I was stopped by the police a few days ago. Well, not stopped. Checked. As I was waiting to enter a grocery store.
It was early, only twenty minutes since the store had opened, and already there was a small crowd of shoppers clinging to paper numbers. Ten, maybe fifteen? Hard to tell. Certainly more than I expected on a chilly, windy, and overcast day. But, okay, I took my number and leaned up against the wall, at least 6 feet between me and the next person. A store that size allows two, maybe three people in a time. Even with these folks ahead of me, how long could this take?
And then the police arrived. I had easily been waiting maybe thirty minutes by that time but upon seeing the police, I considered leaving. Just turning and walking down the street in the opposite direction. But hey, I had my paperwork with me, I had already invested a good chunk of time, and I really hoped the store would have oatmeal.
(In case you missed this detail: any time you leave your home, you must have a completed form with you indicating the reason you are out. Italy is now on a fifth version of this form. You are only allowed to leave your house for work, a doctor’s appointment, an emergency, or to buy food and essential needs. If found violating the quarantine rules, you can be fined a minimum of 400 euros and as much as 3,000! Police have charged over 52,000 people with quarantine violations – and that’s a number reported sixteen days ago! Did you see the videos of Italian mayors yelling at citizens to stay home? Funny but true. Italy is taking this very seriously.)
The female officer approached me. When she realized I couldn’t understand her Italian, she summoned the male officer. I took a deep breath. Reminded myself I had no reason to worry. He looked at my form and watched as I pulled out a copy of my passport.
“You live in America? Or you live here?” I tried to explain that I was here when the country went on lockdown.
“But why are you here now?”
That’s the question I was dreading. It’s a good question. Why am I?
“I think it is safer to stay in quarantine than to travel.” That’s the truth. He looked at me. He didn’t smile. But he seemed to say okay. And, I suppose, upon reflection, it’s probably nice to hear that a foreigner thinks your country is handling the crisis better than your home country. Did I say that? No. But it’s easy to imagine that’s what he thought. That, or at least he was pleased I had my paperwork.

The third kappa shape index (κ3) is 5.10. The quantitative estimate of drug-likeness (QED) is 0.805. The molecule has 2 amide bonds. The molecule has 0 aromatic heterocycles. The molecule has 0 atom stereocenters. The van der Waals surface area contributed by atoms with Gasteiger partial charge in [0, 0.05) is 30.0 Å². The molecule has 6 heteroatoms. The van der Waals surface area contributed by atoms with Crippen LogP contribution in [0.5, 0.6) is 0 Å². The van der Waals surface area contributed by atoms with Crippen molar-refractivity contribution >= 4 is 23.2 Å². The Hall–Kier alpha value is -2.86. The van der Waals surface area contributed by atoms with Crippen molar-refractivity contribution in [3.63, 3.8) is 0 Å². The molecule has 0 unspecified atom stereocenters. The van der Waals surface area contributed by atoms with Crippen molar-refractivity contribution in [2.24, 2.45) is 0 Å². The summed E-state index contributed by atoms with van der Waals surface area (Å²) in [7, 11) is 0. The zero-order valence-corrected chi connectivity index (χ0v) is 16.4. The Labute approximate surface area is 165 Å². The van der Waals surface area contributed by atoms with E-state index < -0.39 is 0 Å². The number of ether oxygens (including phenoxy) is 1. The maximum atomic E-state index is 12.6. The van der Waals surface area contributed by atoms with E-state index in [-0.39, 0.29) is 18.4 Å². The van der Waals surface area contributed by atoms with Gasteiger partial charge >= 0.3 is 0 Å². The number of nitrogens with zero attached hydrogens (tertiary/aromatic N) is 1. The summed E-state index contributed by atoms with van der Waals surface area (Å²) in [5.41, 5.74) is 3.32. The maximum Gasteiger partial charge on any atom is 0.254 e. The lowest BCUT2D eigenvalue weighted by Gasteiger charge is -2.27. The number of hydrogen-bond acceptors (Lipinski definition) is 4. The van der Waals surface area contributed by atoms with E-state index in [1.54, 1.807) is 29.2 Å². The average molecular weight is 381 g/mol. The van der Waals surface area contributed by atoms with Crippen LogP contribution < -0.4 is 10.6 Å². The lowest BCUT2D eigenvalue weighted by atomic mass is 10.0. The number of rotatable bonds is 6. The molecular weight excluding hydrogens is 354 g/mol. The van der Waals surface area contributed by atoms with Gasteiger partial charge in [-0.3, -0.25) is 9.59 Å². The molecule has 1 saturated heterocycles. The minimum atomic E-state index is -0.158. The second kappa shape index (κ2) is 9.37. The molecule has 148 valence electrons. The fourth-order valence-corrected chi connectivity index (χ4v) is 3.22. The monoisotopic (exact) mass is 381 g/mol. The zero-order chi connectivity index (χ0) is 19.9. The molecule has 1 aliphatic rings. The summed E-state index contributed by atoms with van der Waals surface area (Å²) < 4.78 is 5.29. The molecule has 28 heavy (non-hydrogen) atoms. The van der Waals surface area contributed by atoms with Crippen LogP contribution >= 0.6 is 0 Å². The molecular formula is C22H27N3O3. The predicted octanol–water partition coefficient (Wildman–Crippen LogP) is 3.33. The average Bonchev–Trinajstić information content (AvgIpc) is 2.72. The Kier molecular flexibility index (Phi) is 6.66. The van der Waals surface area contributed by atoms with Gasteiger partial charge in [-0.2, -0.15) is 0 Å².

Then the female officer pointed out my shopping list on the back of my form. He nodded and walked me over to a car where he proceeded to write out a new form for me, with all my information, so I could have my list back for shopping. Well that was pretty darn nice! After I assured him I was only waiting to enter that store and then pick up some produce on the corner, we both signed the form and that was that. The store called out the next number, the officer looked at the ticket in my hand, shrugged and smiled.
It was another 30 minutes or so before I realized the store was calling out for #39 to enter. My number was 54. I had been there well over an hour. Waiting with a constantly shifting crowd in the street and lined up against buildings. Chances are they didn’t carry the oatmeal I so desperately wanted. The wait would likely be at least another hour. My head was aching. It was raining lightly. And honestly, I was still a bit unnerved by the police interaction, as pleasant as it was. I can get eggs anywhere, I thought. So I left.
The next time I left the house, I experienced the same wait at a different grocery store. Easily an hour. This time instead of just getting eggs, I planned ahead: I now have two bottles of wine. Ah, the necessities!
Alright, that’s my story but here’s what I really want to tell you:
Italy now has over 21,815 people who have recovered from the coronavirus. That’s a quarter more than the 15,887 mortalities. Their daily infections and deaths have been on a downward trend for over a week and those in intensive care has finally dropped. The reproductive number is now-finally- at 1 (from 3) and the target is to get it even lower. On the other hand, on April 3, it was reported that the real number of Covid-19 cases in Italy could be 5 million. Five million!! In a country with a population of only sixty million. Meanwhile, the stay-at-home order has been extended until April 13. Perhaps most importantly, it’s estimated that 30,000 lives have been saved by adhering to the lockdown measures.
A friend wanted to know what Italians think of how the U.S. is responding to the pandemic. So I asked the few that I know here in Italy. Their overwhelming response? Americans are not taking this seriously.
“Americans are not taking this seriously enough. Don’t panic and don’t go out. Eat, cook, relax, read a book. It is important to stay happy and healthy. The quarantine won’t last forever. Meanwhile, Stay Home!!”
Please, friends, I hope you’ll listen to the Italians. And encourage others to shelter-in-place too. Because the truth is, I do want to come home.